“There Were No Elders. Only Old Men”: Aging and Misogyny in Austin Clarke’s Later Fiction

by Camille Isaacs

Camille Isaacs is Assistant Professor of English at OCAD University specializing in postcolonial, Caribbean, and postcolonial literatures. She is the author of Austin Clarke: Essays on His Works (Guernica, 2013). Her research is focused in the Black Atlantic region, everything from the Black British idiom, to West Indian literature, to the burgeoning Black Canadian literature. She is especially interested in how identity shifts between ethnic and racial markers, particularly for Blacks in North America. Her most current work considers the use of Gothic in the Canadian diasporic writing of Rawi Hage, the feasibility of transnationalism for Blacks in Interwar Europe, and links between the New Negro and other modernist, indigenous movements.

In a recent article in The Guardian newspaper, writer Jonathan McAloon asks if male writers can avoid misogyny. The central question he poses is, “how does one write about misogyny without perpetuating it?” It is a question that has been shadowing Austin Clarke’s work for decades. In 1994, Stella Algoo-Baksh, describing the collection When Women Rule, writes that “Clarke’s derogatory and opprobrious depiction of women and the dangers they represent to men may well tempt the reader to see him as a misogynist.”  Similarly, Daniel Coleman, in a 1998 chapter on masculinity focusing on Joshua Miller-Corbaine from the short-story collection Nine Men Who Laughed, writes that “Joshua does not function as a guide to a new masculinity. Simultaneously a producer and a product of capitalist phallocentrism, he perpetuates the system of misogyny that founds his very livelihood.” Although Clarke credits the many women in his extended household for raising him and teaching him, his oeuvre highlights repeated episodes of male characters displaying, “revulsion coexisting with attraction,” as it relates to the women in their lives, a trait David Gilmore, a professor of anthropology, sees as defining many misogynists. He writes: “It seems that wherever we find misogyny, we also find its diametric opposite in equal measure.”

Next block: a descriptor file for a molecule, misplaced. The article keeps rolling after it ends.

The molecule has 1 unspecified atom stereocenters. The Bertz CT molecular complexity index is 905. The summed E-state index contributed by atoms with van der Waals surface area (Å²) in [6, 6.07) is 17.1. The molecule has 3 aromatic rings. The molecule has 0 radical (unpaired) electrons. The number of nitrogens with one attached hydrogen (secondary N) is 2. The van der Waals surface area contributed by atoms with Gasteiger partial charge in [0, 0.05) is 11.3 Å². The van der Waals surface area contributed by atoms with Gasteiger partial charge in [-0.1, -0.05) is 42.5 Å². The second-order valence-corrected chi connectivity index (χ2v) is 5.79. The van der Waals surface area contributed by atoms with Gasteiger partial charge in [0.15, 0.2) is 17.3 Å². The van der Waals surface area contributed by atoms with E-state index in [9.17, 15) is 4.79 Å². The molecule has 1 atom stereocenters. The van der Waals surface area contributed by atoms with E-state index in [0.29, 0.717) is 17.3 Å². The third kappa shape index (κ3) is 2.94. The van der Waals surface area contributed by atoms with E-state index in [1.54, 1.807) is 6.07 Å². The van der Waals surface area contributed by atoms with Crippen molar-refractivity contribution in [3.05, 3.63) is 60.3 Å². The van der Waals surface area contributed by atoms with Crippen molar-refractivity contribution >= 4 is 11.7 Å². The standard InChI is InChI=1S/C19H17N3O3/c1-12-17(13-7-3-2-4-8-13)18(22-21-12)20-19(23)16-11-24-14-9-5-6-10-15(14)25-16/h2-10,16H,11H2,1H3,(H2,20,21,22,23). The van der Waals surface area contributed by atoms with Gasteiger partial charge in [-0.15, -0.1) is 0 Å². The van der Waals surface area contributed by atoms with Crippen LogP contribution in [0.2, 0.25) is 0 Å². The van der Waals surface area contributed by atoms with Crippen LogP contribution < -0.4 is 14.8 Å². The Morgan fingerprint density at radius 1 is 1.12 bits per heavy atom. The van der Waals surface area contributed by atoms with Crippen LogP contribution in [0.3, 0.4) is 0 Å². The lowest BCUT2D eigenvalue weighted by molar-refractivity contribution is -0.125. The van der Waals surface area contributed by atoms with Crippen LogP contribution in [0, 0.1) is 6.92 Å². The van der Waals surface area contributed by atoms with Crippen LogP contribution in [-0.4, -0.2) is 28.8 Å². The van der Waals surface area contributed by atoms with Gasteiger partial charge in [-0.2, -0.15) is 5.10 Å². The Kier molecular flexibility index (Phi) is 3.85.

In a literary career spanning more than 50 years, Clarke has been essential in characterizing the Black population to itself and to the wider Canadian society; however, old patterns and tropes repeat themselves, suggesting Clarke’s characters have not moved beyond limited constructions of gender. In his last poetry collection, In Your Crib (2015), an unnamed youth who hopes to use his Mercedes-Benz to attract women, much as Calvin did in “The Motor Car” (1971), written more than 40 years earlier. The aging poet who regards the youth out of his window fails to see himself in the youth that he criticizes. Clarke’s depictions of women, similarly, have evolved only slightly over the course of his career. His latter aging female protagonists are slightly more contemporary versions of his earlier ones. Idora, the struggling mother of the novel More (2008), is a reincarnation of a Bernice or Dots from the Toronto trilogy (published 1967-1975). Mary-Mathilda of The Polished Hoe revisits the female inhabitants of the Barbadian sugarcane plantation of The Survivors of the Crossing, one of his earliest published novels. What hasn’t evolved in Clarke’s writing are depictions of complete women, happy and content without men or children in their lives. Aging male characters in Clarke’s work fail to take on what Emily Wentzell calls “composite masculinities” as they age; and these rigid gender constructions lead to concomitant restrictions in his older female protagonists as well.

Clarke updates the language used to describe women in his last poetry collection, but does not change the nature of the discourse.

Yet, I wonder if “misogyny” is too strong a word to describe Clarke’s opus. Certainly Clarke’s aim was not to perpetuate feelings of enmity towards women in his work. And in his last collection of poetry, we see the aging poet, staring out his window, wondering if his “immorality of loud silence” and the invisibility of the “lens” through which he saw the youth (and I would add women) is somehow responsible for the rudderless place the youth finds himself in. This limited self-criticism, however, gestures toward an enhanced self-knowledge that we did not truly get to see emerge in Clarke’s work, as this was his last piece of fiction.